Oh no that poo poo is all mine. I'll take a better video soon with full lowdowns on all my antenna setups

The big tall one with the cross pieces and all the wires is a full size 40 meter 'folded monopole'. It's by far the best antenna I've ever built, the thing is an absolute rock star on 40 meters. 2:1 SWR curve is between 6900 and 7350 kHz.



Just like the last image, except the center wire is chainlink fence top rail and conduit, and I don't have the cross wires in the middle. The benefits are that it has very wide bandwidth, and the mast/pole/whatever is grounded, so installation is very simple and doesn't require any insulators. I've just got it bolted to the actual fence on the property. The 'hot' side of the coax goes to the wire cage.


Small AM broadcasters often run folded monopoles as they have slightly higher feed impedance than regular 1/4 wave verticals, and they can use a simple grounded tower for the main support, instead of running an insulated base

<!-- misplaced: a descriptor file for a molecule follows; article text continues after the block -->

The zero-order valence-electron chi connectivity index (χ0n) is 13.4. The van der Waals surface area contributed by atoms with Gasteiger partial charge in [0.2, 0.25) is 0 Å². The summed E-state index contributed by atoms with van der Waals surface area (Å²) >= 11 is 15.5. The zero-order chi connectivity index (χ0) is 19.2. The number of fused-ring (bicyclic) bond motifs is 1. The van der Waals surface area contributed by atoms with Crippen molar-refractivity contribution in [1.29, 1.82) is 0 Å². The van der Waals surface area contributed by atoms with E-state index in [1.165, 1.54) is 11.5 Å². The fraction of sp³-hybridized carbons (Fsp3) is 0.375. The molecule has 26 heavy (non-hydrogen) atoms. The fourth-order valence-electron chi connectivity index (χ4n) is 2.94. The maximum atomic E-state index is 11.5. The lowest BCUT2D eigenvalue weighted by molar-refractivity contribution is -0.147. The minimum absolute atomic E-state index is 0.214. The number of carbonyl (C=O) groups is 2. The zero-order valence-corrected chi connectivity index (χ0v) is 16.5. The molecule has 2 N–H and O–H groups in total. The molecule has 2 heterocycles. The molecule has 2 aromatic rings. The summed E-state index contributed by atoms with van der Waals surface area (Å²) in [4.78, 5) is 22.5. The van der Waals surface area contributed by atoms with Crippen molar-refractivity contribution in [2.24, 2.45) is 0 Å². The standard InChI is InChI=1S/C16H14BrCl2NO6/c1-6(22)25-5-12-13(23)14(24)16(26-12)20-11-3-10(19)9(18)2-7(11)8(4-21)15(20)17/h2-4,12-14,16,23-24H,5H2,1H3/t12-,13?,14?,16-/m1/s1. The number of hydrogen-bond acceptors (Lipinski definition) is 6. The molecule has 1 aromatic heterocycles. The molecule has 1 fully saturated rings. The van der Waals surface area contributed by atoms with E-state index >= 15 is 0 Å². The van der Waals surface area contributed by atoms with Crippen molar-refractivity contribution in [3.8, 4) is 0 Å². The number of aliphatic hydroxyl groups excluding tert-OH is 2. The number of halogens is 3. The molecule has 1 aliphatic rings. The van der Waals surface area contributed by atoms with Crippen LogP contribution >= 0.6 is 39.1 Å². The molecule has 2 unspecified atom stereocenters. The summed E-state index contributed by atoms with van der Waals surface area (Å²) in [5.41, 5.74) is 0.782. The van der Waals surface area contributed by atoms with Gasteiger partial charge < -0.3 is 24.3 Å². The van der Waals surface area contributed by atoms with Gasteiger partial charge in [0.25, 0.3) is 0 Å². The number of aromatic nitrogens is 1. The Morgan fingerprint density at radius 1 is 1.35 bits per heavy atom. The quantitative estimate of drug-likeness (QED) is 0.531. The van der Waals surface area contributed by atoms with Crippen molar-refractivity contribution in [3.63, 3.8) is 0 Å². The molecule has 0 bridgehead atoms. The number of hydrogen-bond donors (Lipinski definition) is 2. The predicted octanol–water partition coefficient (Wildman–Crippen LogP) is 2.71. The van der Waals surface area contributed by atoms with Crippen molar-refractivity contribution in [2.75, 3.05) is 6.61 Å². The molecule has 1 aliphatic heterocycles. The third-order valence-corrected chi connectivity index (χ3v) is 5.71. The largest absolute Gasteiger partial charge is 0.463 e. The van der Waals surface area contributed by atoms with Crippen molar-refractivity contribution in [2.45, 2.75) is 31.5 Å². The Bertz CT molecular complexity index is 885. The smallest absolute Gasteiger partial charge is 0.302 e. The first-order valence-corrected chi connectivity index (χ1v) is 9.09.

Jonny 290 fucked around with this message at 19:38 on May 3, 2020

CapnBry
Jul 15, 2002

I got this goin'

Grimey Drawer

Jonny 290 posted:

The big tall one with the cross pieces and all the wires is a full size 40 meter 'folded monopole'. It's by far the best antenna I've ever built, the thing is an absolute rock star on 40 meters. 2:1 SWR curve is between 6900 and 7350 kHz.